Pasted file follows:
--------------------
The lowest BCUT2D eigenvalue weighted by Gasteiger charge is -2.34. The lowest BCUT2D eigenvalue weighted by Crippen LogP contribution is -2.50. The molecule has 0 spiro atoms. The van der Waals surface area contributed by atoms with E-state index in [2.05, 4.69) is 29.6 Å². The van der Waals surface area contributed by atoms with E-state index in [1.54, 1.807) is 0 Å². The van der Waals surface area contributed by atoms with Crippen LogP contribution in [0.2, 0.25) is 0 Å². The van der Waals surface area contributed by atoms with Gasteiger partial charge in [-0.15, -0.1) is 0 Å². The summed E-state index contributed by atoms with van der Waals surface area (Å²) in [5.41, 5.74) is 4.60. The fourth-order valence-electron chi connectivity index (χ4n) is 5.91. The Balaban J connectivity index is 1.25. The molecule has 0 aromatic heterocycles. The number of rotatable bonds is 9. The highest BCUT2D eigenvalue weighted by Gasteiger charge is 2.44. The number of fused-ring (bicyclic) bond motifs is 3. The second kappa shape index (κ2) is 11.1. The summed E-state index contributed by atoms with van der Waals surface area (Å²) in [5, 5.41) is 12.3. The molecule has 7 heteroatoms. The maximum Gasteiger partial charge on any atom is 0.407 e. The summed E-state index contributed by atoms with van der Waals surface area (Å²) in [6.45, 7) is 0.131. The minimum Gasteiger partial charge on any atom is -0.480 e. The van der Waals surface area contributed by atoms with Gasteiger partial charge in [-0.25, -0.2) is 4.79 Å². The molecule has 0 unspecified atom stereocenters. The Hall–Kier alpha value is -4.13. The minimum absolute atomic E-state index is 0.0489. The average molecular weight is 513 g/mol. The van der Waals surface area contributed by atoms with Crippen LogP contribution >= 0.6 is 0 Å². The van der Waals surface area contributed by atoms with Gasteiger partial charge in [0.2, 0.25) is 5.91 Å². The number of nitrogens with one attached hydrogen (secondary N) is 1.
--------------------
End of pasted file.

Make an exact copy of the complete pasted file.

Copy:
The lowest BCUT2D eigenvalue weighted by Gasteiger charge is -2.34. The lowest BCUT2D eigenvalue weighted by Crippen LogP contribution is -2.50. The molecule has 0 spiro atoms. The van der Waals surface area contributed by atoms with E-state index in [2.05, 4.69) is 29.6 Å². The van der Waals surface area contributed by atoms with E-state index in [1.54, 1.807) is 0 Å². The van der Waals surface area contributed by atoms with Crippen LogP contribution in [0.2, 0.25) is 0 Å². The van der Waals surface area contributed by atoms with Gasteiger partial charge in [-0.15, -0.1) is 0 Å². The summed E-state index contributed by atoms with van der Waals surface area (Å²) in [5.41, 5.74) is 4.60. The fourth-order valence-electron chi connectivity index (χ4n) is 5.91. The Balaban J connectivity index is 1.25. The molecule has 0 aromatic heterocycles. The number of rotatable bonds is 9. The highest BCUT2D eigenvalue weighted by Gasteiger charge is 2.44. The number of fused-ring (bicyclic) bond motifs is 3. The second kappa shape index (κ2) is 11.1. The summed E-state index contributed by atoms with van der Waals surface area (Å²) in [5, 5.41) is 12.3. The molecule has 7 heteroatoms. The maximum Gasteiger partial charge on any atom is 0.407 e. The summed E-state index contributed by atoms with van der Waals surface area (Å²) in [6.45, 7) is 0.131. The minimum Gasteiger partial charge on any atom is -0.480 e. The van der Waals surface area contributed by atoms with Gasteiger partial charge in [-0.25, -0.2) is 4.79 Å². The molecule has 0 unspecified atom stereocenters. The Hall–Kier alpha value is -4.13. The minimum absolute atomic E-state index is 0.0489. The average molecular weight is 513 g/mol. The van der Waals surface area contributed by atoms with Crippen LogP contribution >= 0.6 is 0 Å². The van der Waals surface area contributed by atoms with Gasteiger partial charge in [0.2, 0.25) is 5.91 Å². The number of nitrogens with one attached hydrogen (secondary N) is 1.